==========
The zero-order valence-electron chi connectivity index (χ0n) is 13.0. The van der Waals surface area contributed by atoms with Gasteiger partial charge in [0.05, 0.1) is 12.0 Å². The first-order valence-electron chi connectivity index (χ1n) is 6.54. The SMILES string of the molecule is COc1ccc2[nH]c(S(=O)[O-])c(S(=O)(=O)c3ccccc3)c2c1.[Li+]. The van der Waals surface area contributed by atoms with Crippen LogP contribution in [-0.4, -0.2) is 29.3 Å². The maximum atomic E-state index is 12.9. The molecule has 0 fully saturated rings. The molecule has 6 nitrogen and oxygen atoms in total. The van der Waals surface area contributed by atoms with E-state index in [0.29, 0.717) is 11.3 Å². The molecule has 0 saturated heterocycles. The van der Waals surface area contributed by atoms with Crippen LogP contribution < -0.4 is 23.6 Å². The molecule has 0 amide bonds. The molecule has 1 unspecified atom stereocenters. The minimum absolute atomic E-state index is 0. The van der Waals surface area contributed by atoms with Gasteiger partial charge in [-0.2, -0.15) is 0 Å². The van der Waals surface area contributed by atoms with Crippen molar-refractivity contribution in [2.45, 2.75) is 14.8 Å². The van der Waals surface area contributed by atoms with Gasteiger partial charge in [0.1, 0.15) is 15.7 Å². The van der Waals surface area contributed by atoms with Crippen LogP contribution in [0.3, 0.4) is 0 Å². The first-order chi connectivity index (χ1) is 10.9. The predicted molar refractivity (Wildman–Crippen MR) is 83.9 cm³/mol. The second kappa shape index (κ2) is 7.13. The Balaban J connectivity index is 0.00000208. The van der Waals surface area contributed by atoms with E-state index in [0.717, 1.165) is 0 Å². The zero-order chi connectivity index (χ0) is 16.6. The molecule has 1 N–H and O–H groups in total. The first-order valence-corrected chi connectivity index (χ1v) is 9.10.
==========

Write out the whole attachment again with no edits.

The zero-order valence-electron chi connectivity index (χ0n) is 13.0. The van der Waals surface area contributed by atoms with Gasteiger partial charge in [0.05, 0.1) is 12.0 Å². The first-order valence-electron chi connectivity index (χ1n) is 6.54. The SMILES string of the molecule is COc1ccc2[nH]c(S(=O)[O-])c(S(=O)(=O)c3ccccc3)c2c1.[Li+]. The van der Waals surface area contributed by atoms with Crippen LogP contribution in [-0.4, -0.2) is 29.3 Å². The maximum atomic E-state index is 12.9. The molecule has 0 fully saturated rings. The molecule has 6 nitrogen and oxygen atoms in total. The van der Waals surface area contributed by atoms with E-state index in [0.29, 0.717) is 11.3 Å². The molecule has 0 saturated heterocycles. The van der Waals surface area contributed by atoms with Crippen LogP contribution < -0.4 is 23.6 Å². The molecule has 0 amide bonds. The molecule has 1 unspecified atom stereocenters. The minimum absolute atomic E-state index is 0. The van der Waals surface area contributed by atoms with Gasteiger partial charge in [-0.2, -0.15) is 0 Å². The van der Waals surface area contributed by atoms with Crippen molar-refractivity contribution in [2.45, 2.75) is 14.8 Å². The van der Waals surface area contributed by atoms with Gasteiger partial charge in [0.1, 0.15) is 15.7 Å². The van der Waals surface area contributed by atoms with Crippen LogP contribution in [0.3, 0.4) is 0 Å². The first-order chi connectivity index (χ1) is 10.9. The predicted molar refractivity (Wildman–Crippen MR) is 83.9 cm³/mol. The second kappa shape index (κ2) is 7.13. The Balaban J connectivity index is 0.00000208. The van der Waals surface area contributed by atoms with E-state index in [0.717, 1.165) is 0 Å². The zero-order chi connectivity index (χ0) is 16.6. The molecule has 1 N–H and O–H groups in total. The first-order valence-corrected chi connectivity index (χ1v) is 9.10.